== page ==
1. Chondrules and Opaque Phases in Unequilibrated R Chondrites: A Comprehensive Assessment of Their Formation

    NASA Technical Reports Server (NTRS)

    Miller, K. E.; Lauretta, D. S.; Connolly, H. C., Jr.; Berger, E. L.; Domanik, K.

    2016-01-01

    Equilibrated Rumuruti (R) chondrites record an oxygen fugacity between 0 and 3.5 log units below the fayalite-magnetite-quartz buffer, and a sulfur fugacity (fS2) 2 log units above the iron-troilite buffer. They are more than an order of magnitude more oxidized than the ordinary chondrites [1], and orders of magnitude more sulfidized than solar values. Although the R chondrites have the highest (delta)O-17 value of any meteorites, analyses of unequilibrated R chondrites indicate chondrule formation in an oxygen isotope reservoir similar to that of the ordinary chondrite chondrules. We present the relationship of the R chondrite parent body to pre-accretionary volatiles O and S based on our analyses of unequilibrated R chondrite material in two thin sections from the meteorite Mount Prestrud (PRE) 95404.

  2. The Microstructure of a Micrometeorite Impact into Lunar Olivine

    NASA Astrophysics Data System (ADS)

    Noble, S. K.; Keller, L. P.; Christoffersen, R.; Rahman, Z.

    2015-11-01

    Through TEM analysis of the cross-section of a ~20 µm diameter crater into an olivine single crystal we can see first-hand the effects of a single impact, including the creation of nanophase iron in the melt.

  3. Systematics of Vanadium in Olivine from Planetary Basalts

    NASA Technical Reports Server (NTRS)

    Karner, J. M.; Papike, J. J.; Shearer, C. K.

    2002-01-01

    The systematics of vanadium in olivines from the Earth, Moon and Mars allows for the comparison of planetary basalt origin and igneous setting and process. Additional information is contained in the original extended abstract.

  4. Olivine Deposits Associated with Impact Basins and Craters on Mars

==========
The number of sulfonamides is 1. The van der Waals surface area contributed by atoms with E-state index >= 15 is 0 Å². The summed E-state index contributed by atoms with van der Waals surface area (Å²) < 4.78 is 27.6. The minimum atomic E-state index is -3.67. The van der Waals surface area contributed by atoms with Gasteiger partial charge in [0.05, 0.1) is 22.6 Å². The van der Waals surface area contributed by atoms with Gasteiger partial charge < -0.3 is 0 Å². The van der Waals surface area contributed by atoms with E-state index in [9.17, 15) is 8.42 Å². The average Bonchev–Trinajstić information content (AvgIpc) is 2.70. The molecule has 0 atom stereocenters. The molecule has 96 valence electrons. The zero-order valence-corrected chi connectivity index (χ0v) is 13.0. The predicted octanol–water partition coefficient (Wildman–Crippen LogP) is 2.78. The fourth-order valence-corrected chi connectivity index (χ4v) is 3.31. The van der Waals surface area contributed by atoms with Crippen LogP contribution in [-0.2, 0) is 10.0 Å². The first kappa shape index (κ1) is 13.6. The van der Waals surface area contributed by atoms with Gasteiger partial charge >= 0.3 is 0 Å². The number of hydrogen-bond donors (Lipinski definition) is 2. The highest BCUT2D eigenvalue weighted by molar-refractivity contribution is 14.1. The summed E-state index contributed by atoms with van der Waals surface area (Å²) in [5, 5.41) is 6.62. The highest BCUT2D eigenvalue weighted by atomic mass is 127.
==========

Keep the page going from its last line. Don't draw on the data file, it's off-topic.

NASA Astrophysics Data System (ADS)

    Ody, A.; Poulet, F.; Langevin, Y.; Gondet, B.; Bibring, J.; Carter, J.

    2011-12-01

    An analysis of the 1μm olivine spectral signature applied to the entire and final OMEGA dataset [1] shows numerous olivine-bearing deposits in the 3 main basins of Mars (Argyre, Isidis and Hellas). These signatures are among the strongest of Mars, which suggests compositions with higher iron content and/or larger grain size and/or larger abundance than the ones of widespread olivine-bearing deposits observed on large parts of the southern highlands [1]. A spectral modeling based on a radiative transfer model [2] indicates that their compositions are still close to the forsterite one with abundance in the range of [15,40%] and grain sizes of a few hundreds of μm. These deposits are exclusively localized on Noachian terrains. Distribution of these deposits around Argyre basin clearly takes the form of discontinuous patches of olivine-bearing rocks on the basin terrace, which strongly suggest that their formation is related to the basin formation event. Recent numerical simulations of basin formation show that impact that formed the Argyre basin could have excavated upper mantle materials and emplaced discontinuous patches of melted mantle on the basin terraces [3]. The observed olivine deposits in Argyre are thus interpreted as olivine-bearing material excavated from the upper mantle during the impact. Olivine deposits distribution around the Hellas basin is not as clear as for Argyre because of young resurfacing processes that strongly affected its region. Olivine deposits are fewer and mainly localized on the northern terrace of Hellas. Most of them are detected in crater ejecta, while a few similar to Argyre olivine discontinuous patches are also observed suggesting that a mantle origin as for Argyre is possible. Olivine has been detected by several datasets in the Nili Fossae region and in the south of Isidis basin. The spectral modeling of OMEGA spectra indicates an olivine abundance of about 40% and megacrysts of several millimeters for the region of Nili